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The difference between the Associate’s Degree and the Bachelor’s Degree in criminal justice

The Associate’s Degree is a two-year degree and focuses on the general skills required of persons pursuing a career in criminal justice. Skill based practical courses such as basic police photography, traffic accident investigation, firearms management, unarmed self-defense, report writing, or crime scene protection are typical in the Associates Degree. In addition to the law-enforcement centric training, the Associates Degree typically includes basic general education requirements as well including, but not limited to; math, English or communication, sciences, history, general psychology, and other general sociological or behavioral topics.

While the Associates Degree in some cases is viewed as preparatory to the Bachelor’s Degree (which usually requires four years for completion), the focus area of the Bachelor’s Degree extends well beyond the practical found at the Associate’s level. Within the 120-126 credit hours of coursework required for the Bachelor’s degree, the program concentration will be more focused on advanced studies well beyond the basics covered at the Associates degree level.

For example, the baccalaureate degree seeking student can expect to be exposed to practical application of theories, research and analysis of laws and best practices. Central to criminal justice focus, students will develop skills related to teaming, management, supervision and leadership practices in criminal justice. They will also be exposed to other agencies, existing organizations and functional areas of interest with regard to criminal justice as a discipline.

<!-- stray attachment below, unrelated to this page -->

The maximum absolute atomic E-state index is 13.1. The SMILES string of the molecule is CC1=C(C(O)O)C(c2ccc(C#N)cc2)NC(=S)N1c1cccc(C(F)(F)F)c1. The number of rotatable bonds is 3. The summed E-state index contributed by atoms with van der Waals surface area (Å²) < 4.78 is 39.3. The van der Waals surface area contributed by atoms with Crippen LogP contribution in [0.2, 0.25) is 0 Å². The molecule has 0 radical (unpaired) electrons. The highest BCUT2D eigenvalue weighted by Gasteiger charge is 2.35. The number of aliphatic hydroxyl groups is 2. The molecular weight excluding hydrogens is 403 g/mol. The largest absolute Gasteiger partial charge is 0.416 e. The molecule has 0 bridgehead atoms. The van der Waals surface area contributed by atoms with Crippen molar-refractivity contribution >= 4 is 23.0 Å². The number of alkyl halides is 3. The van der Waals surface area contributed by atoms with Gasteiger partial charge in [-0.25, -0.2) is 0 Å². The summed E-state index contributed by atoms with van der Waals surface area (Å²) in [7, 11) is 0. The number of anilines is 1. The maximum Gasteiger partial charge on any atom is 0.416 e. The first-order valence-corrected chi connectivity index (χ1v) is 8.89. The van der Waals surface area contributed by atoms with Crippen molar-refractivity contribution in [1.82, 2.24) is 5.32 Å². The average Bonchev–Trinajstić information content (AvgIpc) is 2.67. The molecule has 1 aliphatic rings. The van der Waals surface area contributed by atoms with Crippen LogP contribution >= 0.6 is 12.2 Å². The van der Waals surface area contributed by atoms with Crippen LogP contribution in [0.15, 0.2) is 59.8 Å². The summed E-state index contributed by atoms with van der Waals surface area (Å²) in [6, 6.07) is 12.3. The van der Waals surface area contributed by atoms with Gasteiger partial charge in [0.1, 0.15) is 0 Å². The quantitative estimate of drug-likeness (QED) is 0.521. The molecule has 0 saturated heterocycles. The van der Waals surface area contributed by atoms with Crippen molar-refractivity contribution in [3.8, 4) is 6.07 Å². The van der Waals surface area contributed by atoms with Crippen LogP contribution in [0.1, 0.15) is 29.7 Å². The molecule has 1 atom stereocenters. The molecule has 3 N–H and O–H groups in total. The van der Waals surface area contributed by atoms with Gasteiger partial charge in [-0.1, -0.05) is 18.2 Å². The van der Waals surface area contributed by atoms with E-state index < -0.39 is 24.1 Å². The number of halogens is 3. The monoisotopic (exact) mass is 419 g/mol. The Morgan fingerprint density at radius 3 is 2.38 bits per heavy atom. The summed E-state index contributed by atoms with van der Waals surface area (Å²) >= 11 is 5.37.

The general intent of the Associate’s Degree in criminal justice is to better prepare students for introduction and access to initial entry-level positions in the criminal justice field. Whereas the Bachelor’s Degree in criminal justice is focused toward better equipping students to perform at the mid-level positions in the criminal justice field, regardless where they start in the discipline. The academic rigor expected at the baccalaureate and advanced degree levels are necessary to prepare criminal justice practitioner for the variety of situations they may encounter during their career.

So the question becomes which degree is best?
To best answer that question the individual must first have an established goal for use of their degree. Since a degree is not required in order to become a police officer in most states, the Associates degree may be sufficient for initial entry into law enforcement, if the goal is to be successful at the entry-level positions. For most state, government, nonprofit, and private sector organizations, the Bachelor’s degree is necessary for initial entry, and in order to be competitive for advancement.

Furthermore, although many detectives, analysts, and other specialization ranks do not require a Bachelor’s degree in criminal justice, most require a baccalaureate degree in some discipline or another. Degrees beyond the bachelor’s degree, including the Master’s and PhD are generally pursued by those interested in teaching, training, instructing, or research in the area of criminal justice.

Finally, where does one start their educational journey?
For most, the best place to start is at the local college or university, by asking questions of the criminal justice instructor, or the criminal justice advisors, regarding how to best plan the academic journey to result in academic success and job placement and/or advancement.

As the late Stephen Covey was quoted, it is important to "begin with the end in mind."

Eugene Matthews is an Associate Professor of Criminal Justice and teaches a local university in Missouri.

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